It was some point during this stretch that I was ready to cry uncle. If I had had any strength at all, I probably would have grabbed Jeff by the shirt and yelled at him to run and get the anesthesiologist as fast as he could. Instead, the nurse offered some IV pain killers that could "take the edge off" for a while. Yes. Please. Now.
I'm pretty sure it was Fentanyl that she gave me, although I was a little out of it so I can't be sure. Whatever it was, I think I got the placebo version, because it didn't help at all. I didn't feel an ounce of relief and the edge was very much still there. The only thing I might attribute to the drug is it seemed to slow the contractions just enough to give me 30 seconds of reprieve in between each one. Luckily, the end was near.
I honestly felt like I had been in that delivery room for HOURS, but within 90 minutes of the doctor breaking my water, I was ready to push. At which point another myth was busted: pushing is not easier than labor. It's just different. It was like someone had been punching me in the arm for an hour and now they were punching me in the leg. It didn't hurt less, but at least it was different. Looking back now, this part was actually kind of cool. Yes, it hurt like I was being ripped open from the inside, but it was amazing how I could feel everything. With an epidural, I had always been told to push, and I would try to make my body do what I thought was pushing, but I never could tell if it was working because I couldn't feel it. Now there was no question that I was doing something, and I could easily tell when I was pushing the right way vs. the wrong way because I could feel the baby move through the birth canal. It was completely amazing and amazingly painful all at the same time. The nurse got the head about halfway through, then the doctor took over and in a matter of minutes, my baby was out. And, oh! What a glorious moment when I felt him leave my body! I don't think anybody could have prepared me for how happy I would be at that exact moment. In an instant, all the pain and stress was gone. And it wasn't that I was overcome by my new baby (that feeling was somewhat delayed until I had rested a bit), it was simply the contrast of one moment to the next.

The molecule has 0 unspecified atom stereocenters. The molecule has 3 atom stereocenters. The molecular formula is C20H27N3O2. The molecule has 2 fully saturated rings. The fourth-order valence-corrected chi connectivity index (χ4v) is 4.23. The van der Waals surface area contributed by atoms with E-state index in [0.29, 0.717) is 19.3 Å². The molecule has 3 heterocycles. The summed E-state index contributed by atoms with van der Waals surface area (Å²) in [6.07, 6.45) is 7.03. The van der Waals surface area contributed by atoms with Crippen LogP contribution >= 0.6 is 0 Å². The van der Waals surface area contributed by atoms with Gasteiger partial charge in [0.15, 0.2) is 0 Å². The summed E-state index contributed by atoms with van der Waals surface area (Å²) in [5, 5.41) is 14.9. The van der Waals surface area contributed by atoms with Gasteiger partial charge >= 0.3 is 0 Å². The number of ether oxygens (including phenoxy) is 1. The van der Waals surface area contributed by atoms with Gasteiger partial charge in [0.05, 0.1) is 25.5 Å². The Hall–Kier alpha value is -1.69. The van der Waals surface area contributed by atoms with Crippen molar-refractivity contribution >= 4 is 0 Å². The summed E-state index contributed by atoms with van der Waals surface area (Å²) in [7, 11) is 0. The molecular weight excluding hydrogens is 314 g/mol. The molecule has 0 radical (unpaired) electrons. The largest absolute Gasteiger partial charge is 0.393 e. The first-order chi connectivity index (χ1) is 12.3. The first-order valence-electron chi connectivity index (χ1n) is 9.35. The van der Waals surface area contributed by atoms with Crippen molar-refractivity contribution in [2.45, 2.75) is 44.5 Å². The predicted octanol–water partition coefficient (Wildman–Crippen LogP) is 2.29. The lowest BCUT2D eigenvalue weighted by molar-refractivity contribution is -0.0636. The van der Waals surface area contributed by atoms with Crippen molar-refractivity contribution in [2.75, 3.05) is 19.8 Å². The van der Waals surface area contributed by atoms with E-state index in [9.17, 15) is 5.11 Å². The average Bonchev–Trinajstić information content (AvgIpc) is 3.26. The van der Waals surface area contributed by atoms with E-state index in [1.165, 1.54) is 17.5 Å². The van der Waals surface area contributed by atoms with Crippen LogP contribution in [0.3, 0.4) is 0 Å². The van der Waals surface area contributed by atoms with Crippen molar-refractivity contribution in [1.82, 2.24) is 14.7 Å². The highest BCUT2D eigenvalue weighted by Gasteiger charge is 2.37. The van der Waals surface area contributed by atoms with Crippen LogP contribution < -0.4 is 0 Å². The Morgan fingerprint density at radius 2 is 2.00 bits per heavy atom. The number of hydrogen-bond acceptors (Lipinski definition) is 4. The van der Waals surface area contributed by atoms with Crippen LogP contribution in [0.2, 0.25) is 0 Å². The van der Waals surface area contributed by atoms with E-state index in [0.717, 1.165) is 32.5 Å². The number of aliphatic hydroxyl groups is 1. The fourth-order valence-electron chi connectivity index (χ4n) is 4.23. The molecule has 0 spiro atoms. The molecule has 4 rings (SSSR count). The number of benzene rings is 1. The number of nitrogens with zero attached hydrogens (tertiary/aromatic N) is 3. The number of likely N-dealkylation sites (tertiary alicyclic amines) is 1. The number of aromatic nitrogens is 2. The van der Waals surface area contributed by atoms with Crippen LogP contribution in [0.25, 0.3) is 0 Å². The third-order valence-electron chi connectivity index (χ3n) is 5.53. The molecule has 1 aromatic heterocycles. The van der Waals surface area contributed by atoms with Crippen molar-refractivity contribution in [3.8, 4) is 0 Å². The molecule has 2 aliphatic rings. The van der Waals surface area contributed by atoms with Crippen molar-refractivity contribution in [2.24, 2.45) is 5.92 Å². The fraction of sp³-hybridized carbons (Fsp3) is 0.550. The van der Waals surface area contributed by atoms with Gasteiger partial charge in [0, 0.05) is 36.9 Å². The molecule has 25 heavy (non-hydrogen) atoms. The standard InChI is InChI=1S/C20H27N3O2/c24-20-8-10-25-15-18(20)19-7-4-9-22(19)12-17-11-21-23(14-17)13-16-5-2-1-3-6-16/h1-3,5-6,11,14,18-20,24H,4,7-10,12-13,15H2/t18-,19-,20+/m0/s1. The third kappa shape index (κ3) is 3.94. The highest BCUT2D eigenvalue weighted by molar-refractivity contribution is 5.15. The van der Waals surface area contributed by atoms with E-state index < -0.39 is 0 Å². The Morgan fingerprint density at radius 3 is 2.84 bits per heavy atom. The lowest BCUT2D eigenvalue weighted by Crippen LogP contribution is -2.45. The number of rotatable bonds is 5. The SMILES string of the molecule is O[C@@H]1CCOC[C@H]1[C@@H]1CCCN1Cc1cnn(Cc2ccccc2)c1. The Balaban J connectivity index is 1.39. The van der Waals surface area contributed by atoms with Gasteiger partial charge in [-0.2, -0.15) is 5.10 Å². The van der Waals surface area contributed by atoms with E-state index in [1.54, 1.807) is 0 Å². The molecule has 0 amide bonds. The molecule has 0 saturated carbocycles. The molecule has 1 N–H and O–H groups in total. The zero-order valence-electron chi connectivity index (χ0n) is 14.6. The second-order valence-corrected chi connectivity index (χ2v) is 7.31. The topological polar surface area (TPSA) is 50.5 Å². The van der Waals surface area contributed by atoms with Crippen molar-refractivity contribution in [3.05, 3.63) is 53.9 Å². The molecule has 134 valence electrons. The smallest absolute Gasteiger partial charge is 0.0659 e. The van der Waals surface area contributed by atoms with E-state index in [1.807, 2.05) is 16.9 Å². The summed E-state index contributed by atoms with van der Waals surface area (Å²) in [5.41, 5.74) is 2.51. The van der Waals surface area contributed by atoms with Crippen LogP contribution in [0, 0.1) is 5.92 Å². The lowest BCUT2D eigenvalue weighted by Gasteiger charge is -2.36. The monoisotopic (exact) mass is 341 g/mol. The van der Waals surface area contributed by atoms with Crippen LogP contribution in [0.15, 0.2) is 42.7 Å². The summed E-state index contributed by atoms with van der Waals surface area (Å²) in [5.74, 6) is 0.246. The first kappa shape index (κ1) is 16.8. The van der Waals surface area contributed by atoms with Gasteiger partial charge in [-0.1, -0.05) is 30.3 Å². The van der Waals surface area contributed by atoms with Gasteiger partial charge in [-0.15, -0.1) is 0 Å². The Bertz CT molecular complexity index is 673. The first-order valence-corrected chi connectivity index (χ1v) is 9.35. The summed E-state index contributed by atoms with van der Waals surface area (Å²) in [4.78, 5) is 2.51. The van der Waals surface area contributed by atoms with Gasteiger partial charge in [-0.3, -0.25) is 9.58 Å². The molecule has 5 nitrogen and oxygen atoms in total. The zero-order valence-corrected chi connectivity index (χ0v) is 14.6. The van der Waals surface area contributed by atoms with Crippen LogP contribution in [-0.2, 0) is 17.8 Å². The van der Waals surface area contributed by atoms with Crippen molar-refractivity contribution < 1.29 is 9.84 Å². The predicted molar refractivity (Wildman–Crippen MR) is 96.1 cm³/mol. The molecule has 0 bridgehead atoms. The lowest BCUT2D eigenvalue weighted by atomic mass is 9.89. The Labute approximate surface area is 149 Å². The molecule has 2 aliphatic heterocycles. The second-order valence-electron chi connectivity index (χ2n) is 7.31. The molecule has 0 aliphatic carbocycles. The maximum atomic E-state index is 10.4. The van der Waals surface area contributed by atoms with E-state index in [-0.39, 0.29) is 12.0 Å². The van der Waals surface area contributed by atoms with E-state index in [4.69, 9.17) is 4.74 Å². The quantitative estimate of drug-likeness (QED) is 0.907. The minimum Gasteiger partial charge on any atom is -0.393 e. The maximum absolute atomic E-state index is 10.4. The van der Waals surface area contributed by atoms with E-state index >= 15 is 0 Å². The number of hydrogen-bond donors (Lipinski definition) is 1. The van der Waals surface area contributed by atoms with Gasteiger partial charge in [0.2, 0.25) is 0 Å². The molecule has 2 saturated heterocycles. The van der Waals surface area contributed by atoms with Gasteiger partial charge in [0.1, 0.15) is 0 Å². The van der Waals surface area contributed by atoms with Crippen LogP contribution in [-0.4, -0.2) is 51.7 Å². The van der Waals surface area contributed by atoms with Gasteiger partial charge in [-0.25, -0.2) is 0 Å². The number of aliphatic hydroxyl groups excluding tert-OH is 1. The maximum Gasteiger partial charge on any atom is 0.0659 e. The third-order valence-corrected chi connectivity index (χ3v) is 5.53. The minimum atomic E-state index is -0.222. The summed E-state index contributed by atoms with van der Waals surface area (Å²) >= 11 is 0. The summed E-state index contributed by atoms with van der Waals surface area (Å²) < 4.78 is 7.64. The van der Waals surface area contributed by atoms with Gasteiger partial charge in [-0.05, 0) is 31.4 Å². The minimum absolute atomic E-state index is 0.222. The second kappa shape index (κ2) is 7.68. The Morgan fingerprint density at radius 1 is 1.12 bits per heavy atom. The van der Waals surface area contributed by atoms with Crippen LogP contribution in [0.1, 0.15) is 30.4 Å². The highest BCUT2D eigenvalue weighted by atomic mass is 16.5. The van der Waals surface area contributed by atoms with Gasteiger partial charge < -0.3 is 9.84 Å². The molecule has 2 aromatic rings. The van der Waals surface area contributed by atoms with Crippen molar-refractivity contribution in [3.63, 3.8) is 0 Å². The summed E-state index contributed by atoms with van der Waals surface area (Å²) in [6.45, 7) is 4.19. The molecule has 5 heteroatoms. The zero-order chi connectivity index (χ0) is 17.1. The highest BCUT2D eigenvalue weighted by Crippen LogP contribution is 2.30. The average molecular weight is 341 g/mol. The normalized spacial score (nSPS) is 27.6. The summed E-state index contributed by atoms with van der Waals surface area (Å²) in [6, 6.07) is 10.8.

I've heard that some people can get up within minutes of delivery in the absence of drugs, but I could not even imagine budging from that bed for at least an hour. I was so exhausted and drained that I couldn't even hold my baby when they brought him to me. I knew he was big, but he felt like a dead weight in my arms. I finally asked them to take him away and clean him up while I rested. A few hours later, after a nap and a shower, I was ready to take in my baby and have those sweet first moments with him.
Now, a week later, I am able to reflect on the whole experience and ask myself if it was worth it. It was definitely a new experience, so I can check that off the list. Would I do it again? Heck, no. Some things you only need to do once. Would I encourage someone else to do it? Sure, if they really wanted to. But for heaven's sake, take a class or hire a Douala.
I should also mention the fun of not knowing the gender. From day one, I have felt like this was a boy. At a 12-week ultrasound, the doctor slipped and mentioned that he thought it was a boy. During the last trimester, three complete strangers told me I was having a boy just by how I was carrying. So when the nurse told me "It's a boy!" I didn't really react. Now, if it had been a girl, I would have been really surprised but finding out it was a boy was actually a little anticlimactic. Nonetheless, I am totally thrilled.